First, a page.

Laux ends his career working on Syria, he was on a team meeting with Syrian opposition in an undisclosed country (he needs a translator, suggesting to me this really happened). After Sec. of State Clinton visits Turkey and claims the US is considering a no-fly zone, the US lost all credibility. Barack Obama's "red line" was crossed and all hope was lost; the Syrians refuse to meet with him or the CIA any longer. He writes that the Free Syrian Army has lost all faith in the US. Supposedly, a plan Laux had worked on was eventually presented to Obama. In the book, his policy advice on Syria is to either get all the way out or get all the way in, don't muddle around and stick our fingers in the dike like we have been doing making false promises. Getting all the way in would mean setting up a multi-national decades-long occupation that can keep peace and rebuild in Syria and Iraq, something no one has the stomach or desire to do-- so the US should stay out, as hard as that may be for Syrians and others.

Much of this book is redacted, if you've read other CIA-redacted works then this won't surprise you. But some of the redactions are more tantalizing than I've seen in other works, which actually make me question their authenticity or purpose--mystery makes things more attractive. I give this book 3.5 stars. It contributes a good chapter to the failed campaign of Afghanistan and takes a shine of the CIA's work as an opaque agency, even if it seems to make the work the agents do sound "cool" to a generation raised on video games. But take Laux's testimony to heart, the demons of his work almost robbed him of life at age 29, they certainly ended his career.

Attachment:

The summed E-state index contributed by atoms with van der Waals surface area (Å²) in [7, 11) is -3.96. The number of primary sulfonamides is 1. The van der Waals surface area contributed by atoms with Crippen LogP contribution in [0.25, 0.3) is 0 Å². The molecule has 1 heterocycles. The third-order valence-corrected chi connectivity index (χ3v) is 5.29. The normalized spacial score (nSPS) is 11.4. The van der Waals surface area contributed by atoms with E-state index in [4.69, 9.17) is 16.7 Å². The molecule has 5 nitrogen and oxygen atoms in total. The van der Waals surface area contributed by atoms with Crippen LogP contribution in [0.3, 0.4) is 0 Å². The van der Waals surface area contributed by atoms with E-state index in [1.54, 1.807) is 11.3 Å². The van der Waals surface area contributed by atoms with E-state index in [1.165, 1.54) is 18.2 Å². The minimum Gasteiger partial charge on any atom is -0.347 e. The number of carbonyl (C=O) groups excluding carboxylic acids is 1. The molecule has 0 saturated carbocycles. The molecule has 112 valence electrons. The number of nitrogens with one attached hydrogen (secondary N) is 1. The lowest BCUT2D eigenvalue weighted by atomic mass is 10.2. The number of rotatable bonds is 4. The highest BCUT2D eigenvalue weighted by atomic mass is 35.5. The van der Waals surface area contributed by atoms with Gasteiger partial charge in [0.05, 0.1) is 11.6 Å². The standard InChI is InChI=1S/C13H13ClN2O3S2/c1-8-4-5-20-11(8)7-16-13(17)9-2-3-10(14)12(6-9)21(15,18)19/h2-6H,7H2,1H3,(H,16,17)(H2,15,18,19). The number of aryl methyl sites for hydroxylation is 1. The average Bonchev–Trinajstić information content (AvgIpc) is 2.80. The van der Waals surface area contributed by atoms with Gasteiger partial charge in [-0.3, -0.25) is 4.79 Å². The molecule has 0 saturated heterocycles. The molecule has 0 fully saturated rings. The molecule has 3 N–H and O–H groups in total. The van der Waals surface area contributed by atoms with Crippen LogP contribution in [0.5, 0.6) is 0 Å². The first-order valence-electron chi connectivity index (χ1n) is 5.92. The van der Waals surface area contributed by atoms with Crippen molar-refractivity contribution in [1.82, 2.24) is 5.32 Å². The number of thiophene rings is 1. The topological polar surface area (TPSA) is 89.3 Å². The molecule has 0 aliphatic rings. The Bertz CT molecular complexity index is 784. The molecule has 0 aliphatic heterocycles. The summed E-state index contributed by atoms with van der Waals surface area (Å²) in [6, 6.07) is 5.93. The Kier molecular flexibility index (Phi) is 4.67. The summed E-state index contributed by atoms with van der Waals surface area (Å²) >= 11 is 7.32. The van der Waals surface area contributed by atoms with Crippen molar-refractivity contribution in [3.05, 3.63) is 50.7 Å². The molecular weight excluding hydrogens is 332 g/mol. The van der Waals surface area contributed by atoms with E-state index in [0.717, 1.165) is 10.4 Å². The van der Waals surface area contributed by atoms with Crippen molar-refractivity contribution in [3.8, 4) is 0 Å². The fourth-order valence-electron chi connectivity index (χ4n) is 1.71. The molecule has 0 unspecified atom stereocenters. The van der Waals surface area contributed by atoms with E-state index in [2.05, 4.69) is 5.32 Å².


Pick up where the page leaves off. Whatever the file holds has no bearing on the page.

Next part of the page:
Other related books reviewed in 2016:
Foreign policy/Americans traveling in Middle East and Central Asia:
Between Two Worlds - Roxana Saberi (2.5 stars)
Children of Jihad - Jared Cohen (4 stars)
The Taliban Shuffle - Kim Barker (4 stars)
A Rope and a Prayer - David Rohde and Kristin Mulvihill (3.5 stars)
Left of Boom - Douglas Laux (3.5 stars)
Fault Lines - ...Understanding America's Role in the...Middle East - Don Liebich (2.5 stars)

Other Al Qaeda and ISIS-related books reviewed in 2016:
The Siege of Mecca - Yaroslav Trofimov (5 stars)
The Bin Ladens - Steve Coll  (4 stars)
Growing Up Bin Laden - Najwa and Omar Bin Laden (4.5 stars)
Guantanamo Diary - Mohamedou Ould Slahi (4.5 stars)
The Black Banners - Ali Soufan (5 stars)
Black Flags: The Rise of ISIS - Joby Warrick (4.5 stars)
Jihad Academy: The Rise of the Islamic State - Nicholas Henin (4.5 stars)
ISIS: The State of Terror - Jessica Stern and JM Berger (4 stars)
ISIS Exposed  - Erick Stackelbeck (2.5 stars)
Rise of ISIS - Jay Sekulow and David French (1 star)

Also useful for perspective on Afghanistan/Pakistan:
Descent into Chaos by Ahmed Rashid